Our Ladies: Third Space Identities in Chicana Artistic Expressions, 1970-2000
Booker, Hilkka Marja
Rodriguez, Ana Patricia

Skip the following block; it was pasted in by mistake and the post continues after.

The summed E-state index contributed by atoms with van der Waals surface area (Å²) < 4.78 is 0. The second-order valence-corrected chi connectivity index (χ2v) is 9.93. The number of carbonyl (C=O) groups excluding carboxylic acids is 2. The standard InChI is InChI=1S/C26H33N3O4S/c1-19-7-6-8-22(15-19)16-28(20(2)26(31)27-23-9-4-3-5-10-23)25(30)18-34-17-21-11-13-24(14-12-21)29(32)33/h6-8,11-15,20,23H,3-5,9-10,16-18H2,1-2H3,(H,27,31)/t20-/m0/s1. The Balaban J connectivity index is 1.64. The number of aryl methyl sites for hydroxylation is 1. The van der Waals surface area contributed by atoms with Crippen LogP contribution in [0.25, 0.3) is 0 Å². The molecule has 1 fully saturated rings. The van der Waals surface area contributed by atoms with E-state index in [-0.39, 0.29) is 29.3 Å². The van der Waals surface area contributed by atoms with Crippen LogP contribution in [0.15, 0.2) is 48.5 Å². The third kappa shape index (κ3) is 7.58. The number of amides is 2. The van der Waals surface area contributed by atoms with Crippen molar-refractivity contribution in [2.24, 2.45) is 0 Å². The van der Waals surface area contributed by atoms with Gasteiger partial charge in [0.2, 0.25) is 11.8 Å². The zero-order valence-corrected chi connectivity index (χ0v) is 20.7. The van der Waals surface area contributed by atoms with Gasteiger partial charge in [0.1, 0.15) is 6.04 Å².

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This dissertation examines Chicana feminist artistic expression in literature and in the visual arts produced between 1970 and 2000, when intense questioning of Chicana identity politics and border subjectivities emerged in both literature and the arts. Chicana feminists explored problems of the subordination of women, both in mainstream U.S. discourse and within the Chicano Movement, which had hitherto focused on masculine strategies of self-definition in the attempt to shape a communal Latino identity. The works studied include the poetry of Lorna Dee Cervantes (Emplumada 1981), Alma Villanueva (Bloodroot 1982), and Pat Mora (Borders 1986); the photographic autobiography of Norma Cantú (Canícula 2001); and visual art by Ester Hernández (La Virgen de Guadalupe Defendiendo los Derechos de los Xicanos 1975), Yolanda Lopez (Guadalupe series 1978), and Alma Lopez (Our Lady 1999). Utilizing Gloria Anzaldúa's notions about mestiza consciousness and Cherríe Moraga's "theory in the flesh," I explore Chicana creative works and examine the development of multiple subjectivities that are a product of Borderlands thinking, mediated by Chicana everyday experiences. Theories of location, such as Edward Soja's Third Space provide a framework for my study. Moreover, I theorize that in these works the female body becomes an important site of contestation for the sexist and masculinist practices of the Chicano Movement and the oppressive conditions of dominant culture.